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Tuesday, July 27, 2010

Bio sand Water filtration and Purification

This particular method uses a bio film that’s created in the sand to destroy dangerous pathogens like bacteria and other water borne illnesses. Filters of this type are very easy to make, are low cost and have been successfully used in third world countries where water quality is poor. Many people here in the states are using these filters to purify various sources of water, particularly rain water.

While all may seem well, there are still precautions to take. Special attention must be given to the type of sand used, where it came from, and making sure the sand is free of contaminants like arsenic. Care must be given to allow proper contact time between air and water to allow the bio film to develop on the top layer. I came across a website that goes into detail on building a good solid bio sand filter. Check it out here.

Monday, July 26, 2010

Water-borne diseases may end up costing the United States more than $500M each year

This press release highlights the most common water borne diseases that hit the US each year. People often think that when they hear of Giardia and Cryptosporidium, they think of a minor bout with diarrhea that will pass. But according to the article these diseases often cause a hospital stay of about a week or more which drive up health care costs as well as the misery of being pretty sick. Read the press release.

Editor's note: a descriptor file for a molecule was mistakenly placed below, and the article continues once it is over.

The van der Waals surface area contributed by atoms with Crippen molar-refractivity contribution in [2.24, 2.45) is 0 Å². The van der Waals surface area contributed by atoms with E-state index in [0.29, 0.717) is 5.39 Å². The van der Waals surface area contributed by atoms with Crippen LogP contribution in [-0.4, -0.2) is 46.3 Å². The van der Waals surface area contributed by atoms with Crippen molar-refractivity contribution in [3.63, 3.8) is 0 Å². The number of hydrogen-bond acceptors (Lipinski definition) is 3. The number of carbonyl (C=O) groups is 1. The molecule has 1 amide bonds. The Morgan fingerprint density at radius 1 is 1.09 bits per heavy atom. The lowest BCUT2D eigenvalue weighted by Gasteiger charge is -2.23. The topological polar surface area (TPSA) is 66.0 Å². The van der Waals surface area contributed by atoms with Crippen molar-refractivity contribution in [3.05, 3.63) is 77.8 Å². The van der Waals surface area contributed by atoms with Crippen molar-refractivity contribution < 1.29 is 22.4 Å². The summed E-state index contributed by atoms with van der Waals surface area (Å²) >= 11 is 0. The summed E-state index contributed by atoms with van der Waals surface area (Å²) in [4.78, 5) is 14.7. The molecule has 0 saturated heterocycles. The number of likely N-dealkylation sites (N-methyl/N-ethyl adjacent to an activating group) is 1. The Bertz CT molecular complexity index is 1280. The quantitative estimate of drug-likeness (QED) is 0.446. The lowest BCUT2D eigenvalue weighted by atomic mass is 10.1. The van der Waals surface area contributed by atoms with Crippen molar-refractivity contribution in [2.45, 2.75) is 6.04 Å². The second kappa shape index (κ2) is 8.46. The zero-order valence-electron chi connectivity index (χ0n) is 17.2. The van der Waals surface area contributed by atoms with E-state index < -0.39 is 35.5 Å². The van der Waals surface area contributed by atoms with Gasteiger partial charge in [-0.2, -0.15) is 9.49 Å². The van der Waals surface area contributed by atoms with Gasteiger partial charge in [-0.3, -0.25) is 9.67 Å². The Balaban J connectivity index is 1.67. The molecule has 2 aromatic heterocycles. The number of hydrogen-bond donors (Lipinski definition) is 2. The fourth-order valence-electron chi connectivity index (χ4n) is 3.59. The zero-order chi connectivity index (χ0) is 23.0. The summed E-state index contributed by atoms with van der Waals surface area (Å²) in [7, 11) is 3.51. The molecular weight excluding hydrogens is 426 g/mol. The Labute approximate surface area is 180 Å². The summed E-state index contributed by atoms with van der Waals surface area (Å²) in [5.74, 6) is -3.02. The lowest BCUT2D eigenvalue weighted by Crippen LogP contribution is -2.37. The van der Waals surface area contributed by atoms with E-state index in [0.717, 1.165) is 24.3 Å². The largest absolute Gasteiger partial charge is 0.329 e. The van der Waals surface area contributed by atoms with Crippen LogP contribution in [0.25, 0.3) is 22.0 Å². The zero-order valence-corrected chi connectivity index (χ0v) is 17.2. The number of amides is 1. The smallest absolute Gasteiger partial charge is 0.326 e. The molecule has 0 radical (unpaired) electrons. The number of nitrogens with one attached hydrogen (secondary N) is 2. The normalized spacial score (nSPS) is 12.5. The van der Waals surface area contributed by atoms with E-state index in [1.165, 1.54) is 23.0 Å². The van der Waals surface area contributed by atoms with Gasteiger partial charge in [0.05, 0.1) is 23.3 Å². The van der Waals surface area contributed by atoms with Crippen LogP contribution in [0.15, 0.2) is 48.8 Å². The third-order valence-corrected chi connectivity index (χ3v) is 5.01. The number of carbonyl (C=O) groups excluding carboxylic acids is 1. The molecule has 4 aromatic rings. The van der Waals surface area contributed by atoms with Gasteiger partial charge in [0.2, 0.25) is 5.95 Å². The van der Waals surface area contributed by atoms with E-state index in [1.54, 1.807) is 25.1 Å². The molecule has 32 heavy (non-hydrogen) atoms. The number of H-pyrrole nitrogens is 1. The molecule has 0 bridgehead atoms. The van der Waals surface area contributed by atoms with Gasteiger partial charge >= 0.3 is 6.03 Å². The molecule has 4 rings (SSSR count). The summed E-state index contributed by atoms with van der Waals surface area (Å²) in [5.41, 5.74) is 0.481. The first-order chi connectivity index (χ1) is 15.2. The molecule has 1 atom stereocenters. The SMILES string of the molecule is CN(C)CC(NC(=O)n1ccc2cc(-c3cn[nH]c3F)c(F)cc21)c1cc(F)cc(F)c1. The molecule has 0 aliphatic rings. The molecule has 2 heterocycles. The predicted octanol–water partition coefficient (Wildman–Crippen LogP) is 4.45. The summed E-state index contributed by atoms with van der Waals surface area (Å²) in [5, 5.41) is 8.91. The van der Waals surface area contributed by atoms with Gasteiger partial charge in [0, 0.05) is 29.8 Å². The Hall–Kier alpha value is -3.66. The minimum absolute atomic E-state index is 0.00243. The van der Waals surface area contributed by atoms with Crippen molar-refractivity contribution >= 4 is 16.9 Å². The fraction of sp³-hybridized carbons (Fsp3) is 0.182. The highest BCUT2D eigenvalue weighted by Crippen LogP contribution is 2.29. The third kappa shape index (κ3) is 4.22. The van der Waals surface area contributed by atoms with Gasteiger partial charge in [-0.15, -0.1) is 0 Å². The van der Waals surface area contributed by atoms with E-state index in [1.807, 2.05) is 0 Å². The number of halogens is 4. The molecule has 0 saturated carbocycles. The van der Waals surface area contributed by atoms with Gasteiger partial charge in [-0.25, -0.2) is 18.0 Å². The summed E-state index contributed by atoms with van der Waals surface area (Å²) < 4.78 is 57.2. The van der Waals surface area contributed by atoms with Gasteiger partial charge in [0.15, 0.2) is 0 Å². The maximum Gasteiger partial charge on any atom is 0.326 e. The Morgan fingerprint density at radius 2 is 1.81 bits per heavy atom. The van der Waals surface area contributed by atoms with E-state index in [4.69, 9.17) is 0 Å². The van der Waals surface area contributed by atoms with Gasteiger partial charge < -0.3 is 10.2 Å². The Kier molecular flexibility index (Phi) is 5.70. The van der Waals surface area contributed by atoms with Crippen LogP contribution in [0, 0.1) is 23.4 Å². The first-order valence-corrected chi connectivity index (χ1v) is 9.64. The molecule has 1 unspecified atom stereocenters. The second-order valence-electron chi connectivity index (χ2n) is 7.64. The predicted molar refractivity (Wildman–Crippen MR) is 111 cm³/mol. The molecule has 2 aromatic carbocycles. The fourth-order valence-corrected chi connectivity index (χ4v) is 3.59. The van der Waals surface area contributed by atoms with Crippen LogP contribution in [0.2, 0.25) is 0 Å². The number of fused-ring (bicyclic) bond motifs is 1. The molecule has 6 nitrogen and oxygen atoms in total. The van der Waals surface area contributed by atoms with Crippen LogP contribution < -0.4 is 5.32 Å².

One way to dramatically reduce your chances of dealing with these nasty bugs is to purchase a water filter that has been certified by NSF for Cysts. My personal water filter has had this certification for many years and from the water sources I had to use in the past (which in some cases came out like tea), I was extremely thankful I went the extra mile to buy the water filter when I did. You can read more about the MultiPure water filter I use.

Friday, July 23, 2010

Can a water filter really last for thousands of gallons?

You’ve probably seen the claim “good for 5000, 10,000 or “a million gallons!” advertised on many web sites that sell water filters. Are these claims fairy tales? In my 18 years of trouble shooting water filter problems …pretty much.

The grim truth reared it’s ugly head on more than one occasion. Many of those “long life” filters where put out of action in less than 3 months because they got filled up with sediment/dirt/particulate matter and where no longer filtering. In this situation the water found a way around the water filter’s media and went out unfiltered to the dismay of the owners.

Once you put a water filter in service, degradation of the media/cartridge begins. How much it degrades depends on the water source and the quality of the water filter. The dirtier the source water, the sooner the water filter will pack out.

If your source water is dirty, you may need to put on a sediment filter either on the main line (which is not a bad idea) or right before it goes into your kitchen water filter. This will relieve a great load from the main water filter. A good sediment filter is much cheaper to maintain because the filter elements are usually inexpensive. You can get them at your local home improvement center.

However, the source water may be so polluted up with “junk” that the only economical recourse is to invest in an automatic back washing filter. The time, trouble and expense of replacing basic sediment cartridges can add up.